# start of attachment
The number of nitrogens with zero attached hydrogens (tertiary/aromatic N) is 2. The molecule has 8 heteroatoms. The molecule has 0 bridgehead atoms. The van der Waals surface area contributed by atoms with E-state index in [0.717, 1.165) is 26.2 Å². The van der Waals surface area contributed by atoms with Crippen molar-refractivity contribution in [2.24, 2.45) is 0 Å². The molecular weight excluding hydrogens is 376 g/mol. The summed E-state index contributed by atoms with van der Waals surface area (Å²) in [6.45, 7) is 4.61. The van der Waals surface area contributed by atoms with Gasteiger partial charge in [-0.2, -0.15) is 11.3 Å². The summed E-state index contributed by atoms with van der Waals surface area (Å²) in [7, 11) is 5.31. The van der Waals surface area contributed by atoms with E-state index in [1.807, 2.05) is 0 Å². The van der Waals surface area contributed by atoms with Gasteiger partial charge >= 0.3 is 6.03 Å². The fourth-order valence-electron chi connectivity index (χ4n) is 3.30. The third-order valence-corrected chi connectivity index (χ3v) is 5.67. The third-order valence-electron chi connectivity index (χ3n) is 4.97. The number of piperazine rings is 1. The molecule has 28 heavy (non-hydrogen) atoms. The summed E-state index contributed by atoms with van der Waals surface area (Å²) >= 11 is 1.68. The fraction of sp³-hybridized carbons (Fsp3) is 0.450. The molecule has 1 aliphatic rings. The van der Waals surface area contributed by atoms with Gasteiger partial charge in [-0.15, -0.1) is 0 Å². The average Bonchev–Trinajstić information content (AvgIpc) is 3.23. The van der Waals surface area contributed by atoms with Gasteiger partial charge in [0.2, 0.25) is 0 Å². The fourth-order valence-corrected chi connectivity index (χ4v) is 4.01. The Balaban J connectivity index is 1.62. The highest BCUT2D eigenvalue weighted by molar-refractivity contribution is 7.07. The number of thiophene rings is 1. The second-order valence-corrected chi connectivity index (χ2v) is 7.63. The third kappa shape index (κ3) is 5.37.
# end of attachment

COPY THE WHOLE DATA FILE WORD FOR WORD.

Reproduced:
The number of nitrogens with zero attached hydrogens (tertiary/aromatic N) is 2. The molecule has 8 heteroatoms. The molecule has 0 bridgehead atoms. The van der Waals surface area contributed by atoms with E-state index in [0.717, 1.165) is 26.2 Å². The van der Waals surface area contributed by atoms with Crippen molar-refractivity contribution in [2.24, 2.45) is 0 Å². The molecular weight excluding hydrogens is 376 g/mol. The summed E-state index contributed by atoms with van der Waals surface area (Å²) in [6.45, 7) is 4.61. The van der Waals surface area contributed by atoms with Gasteiger partial charge in [-0.2, -0.15) is 11.3 Å². The summed E-state index contributed by atoms with van der Waals surface area (Å²) in [7, 11) is 5.31. The van der Waals surface area contributed by atoms with E-state index in [1.807, 2.05) is 0 Å². The van der Waals surface area contributed by atoms with Gasteiger partial charge >= 0.3 is 6.03 Å². The fourth-order valence-electron chi connectivity index (χ4n) is 3.30. The third-order valence-corrected chi connectivity index (χ3v) is 5.67. The third-order valence-electron chi connectivity index (χ3n) is 4.97. The number of piperazine rings is 1. The molecule has 28 heavy (non-hydrogen) atoms. The summed E-state index contributed by atoms with van der Waals surface area (Å²) >= 11 is 1.68. The fraction of sp³-hybridized carbons (Fsp3) is 0.450. The molecule has 1 aliphatic rings. The van der Waals surface area contributed by atoms with Gasteiger partial charge in [-0.15, -0.1) is 0 Å². The average Bonchev–Trinajstić information content (AvgIpc) is 3.23. The van der Waals surface area contributed by atoms with Gasteiger partial charge in [0.2, 0.25) is 0 Å². The fourth-order valence-corrected chi connectivity index (χ4v) is 4.01. The Balaban J connectivity index is 1.62. The highest BCUT2D eigenvalue weighted by molar-refractivity contribution is 7.07. The number of thiophene rings is 1. The second-order valence-corrected chi connectivity index (χ2v) is 7.63. The third kappa shape index (κ3) is 5.37.